Skip to page content
USDA Forest Service
  
Treesearch

Research & Development Treesearch

 
Treesearch Home
About Treesearch
Contact Us
Research & Development
Forest Products Lab
International Institute of Tropical Forestry
Northern
Pacific Northwest
Pacific Southwest
Rocky Mountain
Southern Research Station
Help
 

GeoTreesearch


Science.gov - We Participate


USA.gov  Government Made Easy


Global Forest Information Service

US Forest Service
P.O. Box 96090
Washington, D.C.
20090-6090

(202) 205-8333

You are here: Home / Search / Publication Information
Bookmark and Share

Publication Information

(3.0 MB)

Title: Diversity, ecology, and conservation of truffle fungi in forests of the Pacific Northwest

Author: Trappe, James M.; Molina, Randy; Luoma, Daniel L.; Cázares, Efren; Pilz, David; Smith, Jane E.; Castellano, Michael A.; Miller, Steven L.; Trappe, Matthew J.

Date: 2009

Source: Gen. Tech. Rep. PNW-GTR-772. Portland, OR: U.S. Department of Agriculture, Forest Service, Pacific Northwest Research Station. 194 p.

Publication Series: General Technical Report (GTR)

Description: Forests of the Pacific Northwest have been an epicenter for the evolution of truffle fungi with over 350 truffle species and 55 genera currently identified. Truffle fungi develop their reproductive fruit-bodies typically belowground, so they are harder to find and study than mushrooms that fruit aboveground. Nevertheless, over the last five decades, the Corvallis Forest Mycology program of the Pacific Northwest Research Station has amassed unprecedented knowledge on the diversity and ecology of truffles in the region. Truffle fungi form mycorrhizal symbioses that benefit the growth and survival of many tree and understory plants. Truffle fruit-bodies serve as a major food souce for many forest-dwelling mammals. A few truffle species are commercially harvested for gourmet consumption in regional restaurants. This publication explores the biology and ecology of truffle fungi in the Pacific Northwest, their importance in forest ecosystems, and effects of various silvicultural practices on sustaining truffle populations. General management principles and considerations to sustain this valuable fungal resource are provided.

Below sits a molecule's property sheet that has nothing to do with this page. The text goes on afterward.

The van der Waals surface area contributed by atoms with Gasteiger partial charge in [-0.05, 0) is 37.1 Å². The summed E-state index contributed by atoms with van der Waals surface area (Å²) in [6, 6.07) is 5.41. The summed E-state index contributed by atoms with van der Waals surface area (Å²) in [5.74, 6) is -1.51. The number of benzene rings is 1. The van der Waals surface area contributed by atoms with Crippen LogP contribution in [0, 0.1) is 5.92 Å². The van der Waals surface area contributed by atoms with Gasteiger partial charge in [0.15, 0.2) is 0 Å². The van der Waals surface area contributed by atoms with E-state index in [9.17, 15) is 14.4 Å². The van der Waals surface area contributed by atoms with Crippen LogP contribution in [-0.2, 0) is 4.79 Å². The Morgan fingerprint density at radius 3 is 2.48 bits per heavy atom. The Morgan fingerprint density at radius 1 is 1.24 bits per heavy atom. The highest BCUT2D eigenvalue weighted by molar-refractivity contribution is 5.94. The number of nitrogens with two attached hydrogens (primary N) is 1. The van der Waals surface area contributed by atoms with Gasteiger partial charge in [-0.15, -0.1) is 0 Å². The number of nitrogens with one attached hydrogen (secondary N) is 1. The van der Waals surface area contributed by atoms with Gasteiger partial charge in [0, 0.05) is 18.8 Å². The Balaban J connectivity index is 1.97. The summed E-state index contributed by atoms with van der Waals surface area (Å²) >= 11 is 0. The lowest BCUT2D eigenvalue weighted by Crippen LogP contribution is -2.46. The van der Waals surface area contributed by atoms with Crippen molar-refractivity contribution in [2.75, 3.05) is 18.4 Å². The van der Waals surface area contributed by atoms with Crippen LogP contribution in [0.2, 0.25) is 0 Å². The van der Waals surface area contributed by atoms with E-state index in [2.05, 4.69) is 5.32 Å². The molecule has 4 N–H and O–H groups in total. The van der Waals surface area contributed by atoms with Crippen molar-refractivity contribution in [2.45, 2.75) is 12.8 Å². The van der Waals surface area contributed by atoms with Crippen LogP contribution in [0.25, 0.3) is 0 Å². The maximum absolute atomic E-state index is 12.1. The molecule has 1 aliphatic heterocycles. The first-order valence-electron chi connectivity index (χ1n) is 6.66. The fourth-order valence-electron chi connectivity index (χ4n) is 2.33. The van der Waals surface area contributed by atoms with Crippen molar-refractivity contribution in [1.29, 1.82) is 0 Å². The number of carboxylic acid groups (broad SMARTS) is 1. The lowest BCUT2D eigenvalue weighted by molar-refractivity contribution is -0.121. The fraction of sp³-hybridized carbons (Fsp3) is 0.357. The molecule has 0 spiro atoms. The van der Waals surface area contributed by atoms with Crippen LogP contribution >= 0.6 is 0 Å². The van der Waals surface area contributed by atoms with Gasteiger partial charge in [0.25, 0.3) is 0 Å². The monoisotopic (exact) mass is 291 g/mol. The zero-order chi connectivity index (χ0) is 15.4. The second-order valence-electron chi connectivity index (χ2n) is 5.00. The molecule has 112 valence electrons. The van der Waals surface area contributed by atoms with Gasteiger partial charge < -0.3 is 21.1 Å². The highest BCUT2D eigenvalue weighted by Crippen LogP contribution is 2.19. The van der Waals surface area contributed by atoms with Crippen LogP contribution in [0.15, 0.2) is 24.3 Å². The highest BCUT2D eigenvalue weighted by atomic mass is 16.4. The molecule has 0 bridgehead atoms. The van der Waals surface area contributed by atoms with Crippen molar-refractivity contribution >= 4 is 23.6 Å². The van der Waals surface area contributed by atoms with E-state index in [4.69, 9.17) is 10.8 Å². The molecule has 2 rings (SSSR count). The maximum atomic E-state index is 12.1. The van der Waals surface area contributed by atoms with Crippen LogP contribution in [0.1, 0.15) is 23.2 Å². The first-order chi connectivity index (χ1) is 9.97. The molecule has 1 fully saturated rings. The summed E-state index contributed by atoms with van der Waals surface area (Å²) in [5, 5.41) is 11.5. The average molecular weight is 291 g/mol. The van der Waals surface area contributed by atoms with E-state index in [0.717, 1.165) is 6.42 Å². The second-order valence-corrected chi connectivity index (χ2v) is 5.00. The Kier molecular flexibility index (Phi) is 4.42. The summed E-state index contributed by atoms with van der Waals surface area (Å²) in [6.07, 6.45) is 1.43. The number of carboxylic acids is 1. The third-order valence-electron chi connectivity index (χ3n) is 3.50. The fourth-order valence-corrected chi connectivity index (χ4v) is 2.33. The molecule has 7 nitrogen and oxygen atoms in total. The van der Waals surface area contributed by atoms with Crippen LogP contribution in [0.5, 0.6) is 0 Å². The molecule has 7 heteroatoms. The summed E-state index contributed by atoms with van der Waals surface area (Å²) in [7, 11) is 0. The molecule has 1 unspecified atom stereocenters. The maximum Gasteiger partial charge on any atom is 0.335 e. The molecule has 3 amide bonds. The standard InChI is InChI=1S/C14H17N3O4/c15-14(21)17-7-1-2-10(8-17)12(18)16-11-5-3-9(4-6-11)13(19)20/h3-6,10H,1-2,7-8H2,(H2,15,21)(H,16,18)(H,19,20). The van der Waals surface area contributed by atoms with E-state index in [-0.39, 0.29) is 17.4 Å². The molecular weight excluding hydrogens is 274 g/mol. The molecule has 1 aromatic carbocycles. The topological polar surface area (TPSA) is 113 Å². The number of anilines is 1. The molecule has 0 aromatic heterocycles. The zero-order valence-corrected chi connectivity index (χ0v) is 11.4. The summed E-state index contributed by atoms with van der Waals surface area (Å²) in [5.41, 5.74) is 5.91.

Keywords: Mycorrhiza, mycophagy, small mammals, biodiversity, conservation, fungi, mushrooms, truffles.

Publication Notes:

  • We recommend that you also print this page and attach it to the printout of the article, to retain the full citation information.
  • This article was written and prepared by U.S. Government employees on official time, and is therefore in the public domain.
  • You may send email to pnw_pnwpubs@fs.fed.us to request a hard copy of this publication. (Please specify exactly which publication you are requesting and your mailing address.)

XML: View XML

Citation:


Trappe, James M.; Molina, Randy; Luoma, Daniel L.; Cázares, Efren; Pilz, David; Smith, Jane E.; Castellano, Michael A.; Miller, Steven L.; Trappe, Matthew J. 2009. Diversity, ecology, and conservation of truffle fungi in forests of the Pacific Northwest. Gen. Tech. Rep. PNW-GTR-772. Portland, OR: U.S. Department of Agriculture, Forest Service, Pacific Northwest Research Station. 194 p.

 


 [ Get Acrobat ]  Get the latest version of the Adobe Acrobat reader or Acrobat Reader for Windows with Search and Accessibility

USDA logo which links to the department's national site. Forest Service logo which links to the agency's national site.